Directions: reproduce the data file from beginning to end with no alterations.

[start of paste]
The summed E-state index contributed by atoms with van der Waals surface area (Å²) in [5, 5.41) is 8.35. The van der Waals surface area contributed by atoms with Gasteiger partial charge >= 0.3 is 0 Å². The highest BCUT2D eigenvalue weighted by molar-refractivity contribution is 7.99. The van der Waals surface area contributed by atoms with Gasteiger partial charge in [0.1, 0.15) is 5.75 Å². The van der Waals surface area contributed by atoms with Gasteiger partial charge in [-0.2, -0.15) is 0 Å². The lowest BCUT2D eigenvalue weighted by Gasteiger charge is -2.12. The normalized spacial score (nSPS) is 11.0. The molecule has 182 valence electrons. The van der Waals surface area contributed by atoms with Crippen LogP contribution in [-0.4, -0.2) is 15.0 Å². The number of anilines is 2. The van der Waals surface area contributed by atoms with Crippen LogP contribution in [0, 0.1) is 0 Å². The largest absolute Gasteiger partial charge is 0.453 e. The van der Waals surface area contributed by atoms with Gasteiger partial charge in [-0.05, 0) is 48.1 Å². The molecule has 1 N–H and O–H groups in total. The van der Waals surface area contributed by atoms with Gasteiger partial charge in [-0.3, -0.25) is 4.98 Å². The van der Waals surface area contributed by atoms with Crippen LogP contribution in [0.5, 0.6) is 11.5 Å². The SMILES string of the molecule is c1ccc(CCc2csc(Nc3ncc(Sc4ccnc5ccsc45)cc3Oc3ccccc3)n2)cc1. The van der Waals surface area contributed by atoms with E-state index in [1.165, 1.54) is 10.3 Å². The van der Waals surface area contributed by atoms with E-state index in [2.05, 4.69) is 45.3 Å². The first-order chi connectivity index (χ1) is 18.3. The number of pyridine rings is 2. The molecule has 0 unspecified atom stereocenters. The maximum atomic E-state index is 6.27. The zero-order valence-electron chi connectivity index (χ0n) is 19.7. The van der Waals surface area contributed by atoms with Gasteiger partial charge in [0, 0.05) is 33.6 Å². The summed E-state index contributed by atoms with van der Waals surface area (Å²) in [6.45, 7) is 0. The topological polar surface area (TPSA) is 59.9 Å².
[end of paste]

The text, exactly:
The summed E-state index contributed by atoms with van der Waals surface area (Å²) in [5, 5.41) is 8.35. The van der Waals surface area contributed by atoms with Gasteiger partial charge >= 0.3 is 0 Å². The highest BCUT2D eigenvalue weighted by molar-refractivity contribution is 7.99. The van der Waals surface area contributed by atoms with Gasteiger partial charge in [0.1, 0.15) is 5.75 Å². The van der Waals surface area contributed by atoms with Gasteiger partial charge in [-0.2, -0.15) is 0 Å². The lowest BCUT2D eigenvalue weighted by Gasteiger charge is -2.12. The normalized spacial score (nSPS) is 11.0. The molecule has 182 valence electrons. The van der Waals surface area contributed by atoms with Crippen LogP contribution in [-0.4, -0.2) is 15.0 Å². The number of anilines is 2. The van der Waals surface area contributed by atoms with Crippen LogP contribution in [0, 0.1) is 0 Å². The largest absolute Gasteiger partial charge is 0.453 e. The van der Waals surface area contributed by atoms with Gasteiger partial charge in [-0.05, 0) is 48.1 Å². The molecule has 1 N–H and O–H groups in total. The van der Waals surface area contributed by atoms with Gasteiger partial charge in [-0.3, -0.25) is 4.98 Å². The van der Waals surface area contributed by atoms with Crippen LogP contribution in [0.5, 0.6) is 11.5 Å². The SMILES string of the molecule is c1ccc(CCc2csc(Nc3ncc(Sc4ccnc5ccsc45)cc3Oc3ccccc3)n2)cc1. The van der Waals surface area contributed by atoms with E-state index in [1.165, 1.54) is 10.3 Å². The van der Waals surface area contributed by atoms with E-state index in [2.05, 4.69) is 45.3 Å². The first-order chi connectivity index (χ1) is 18.3. The number of pyridine rings is 2. The molecule has 0 unspecified atom stereocenters. The maximum atomic E-state index is 6.27. The zero-order valence-electron chi connectivity index (χ0n) is 19.7. The van der Waals surface area contributed by atoms with Gasteiger partial charge in [0, 0.05) is 33.6 Å². The summed E-state index contributed by atoms with van der Waals surface area (Å²) in [6.45, 7) is 0. The topological polar surface area (TPSA) is 59.9 Å².